The Train Journey: Transit, Captivity, and Witnessing in the Holocaust

Content Type
Book
Institution
Berghahn Books
Abstract
Deportations by train were critical in the Nazis’ genocidal vision of the “Final Solution of the Jewish Question.” Historians have estimated that between 1941 and 1944 up to three million Jews were transported to their deaths in concentration and extermination camps. In his writings on the “Final Solution,” Raul Hilberg pondered the role of trains: “How can railways be regarded as anything more than physical equipment that was used, when the time came, to transport the Jews from various cities to shooting grounds and gas chambers in Eastern Europe?” This book explores the question by analyzing the victims’ experiences at each stage of forced relocation: the round-ups and departures from the ghettos, the captivity in trains, and finally, the arrival at the camps. Utilizing a variety of published memoirs and unpublished testimonies, the book argues that victims experienced the train journeys as mobile chambers, comparable in importance to the more studied, fixed locations of persecution, such as ghettos and camps.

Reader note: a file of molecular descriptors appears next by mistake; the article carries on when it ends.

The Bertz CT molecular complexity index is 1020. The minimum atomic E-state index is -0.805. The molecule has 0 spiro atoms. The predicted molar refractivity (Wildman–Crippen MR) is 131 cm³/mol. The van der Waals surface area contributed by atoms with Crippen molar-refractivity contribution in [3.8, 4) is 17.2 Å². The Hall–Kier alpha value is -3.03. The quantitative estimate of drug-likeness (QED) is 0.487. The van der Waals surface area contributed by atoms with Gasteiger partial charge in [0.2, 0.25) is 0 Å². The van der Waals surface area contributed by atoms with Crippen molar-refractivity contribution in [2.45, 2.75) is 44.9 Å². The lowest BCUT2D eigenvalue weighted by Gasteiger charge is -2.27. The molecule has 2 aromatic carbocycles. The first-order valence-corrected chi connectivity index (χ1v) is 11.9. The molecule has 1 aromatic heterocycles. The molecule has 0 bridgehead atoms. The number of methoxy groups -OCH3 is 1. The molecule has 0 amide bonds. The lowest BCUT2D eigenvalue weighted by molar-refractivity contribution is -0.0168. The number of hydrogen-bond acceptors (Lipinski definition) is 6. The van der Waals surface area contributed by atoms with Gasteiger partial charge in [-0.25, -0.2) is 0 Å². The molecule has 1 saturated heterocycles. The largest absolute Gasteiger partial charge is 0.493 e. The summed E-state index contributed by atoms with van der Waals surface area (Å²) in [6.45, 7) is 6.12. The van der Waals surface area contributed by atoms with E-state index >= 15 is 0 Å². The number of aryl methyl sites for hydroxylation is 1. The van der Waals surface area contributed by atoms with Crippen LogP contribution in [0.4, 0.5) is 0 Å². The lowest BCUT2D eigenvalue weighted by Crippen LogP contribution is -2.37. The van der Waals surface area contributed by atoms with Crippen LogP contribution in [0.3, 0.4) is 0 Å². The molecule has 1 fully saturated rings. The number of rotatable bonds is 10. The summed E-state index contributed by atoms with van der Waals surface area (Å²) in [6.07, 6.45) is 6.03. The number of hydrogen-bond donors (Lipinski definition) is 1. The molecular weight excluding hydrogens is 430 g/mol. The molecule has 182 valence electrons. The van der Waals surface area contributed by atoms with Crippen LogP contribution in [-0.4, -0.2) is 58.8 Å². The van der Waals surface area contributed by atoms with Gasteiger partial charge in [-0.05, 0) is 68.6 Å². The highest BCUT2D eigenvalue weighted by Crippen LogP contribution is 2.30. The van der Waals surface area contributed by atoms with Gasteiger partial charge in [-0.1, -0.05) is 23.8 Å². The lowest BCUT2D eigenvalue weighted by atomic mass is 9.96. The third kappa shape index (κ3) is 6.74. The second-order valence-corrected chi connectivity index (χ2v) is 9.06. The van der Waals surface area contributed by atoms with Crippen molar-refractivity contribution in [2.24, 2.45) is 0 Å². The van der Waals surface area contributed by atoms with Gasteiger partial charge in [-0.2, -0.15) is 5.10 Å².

Topic
Genocide, Infrastructure, Holocaust, World War II, Anti-Semitism
Political Geography
Europe, Eastern Europe, Poland, Germany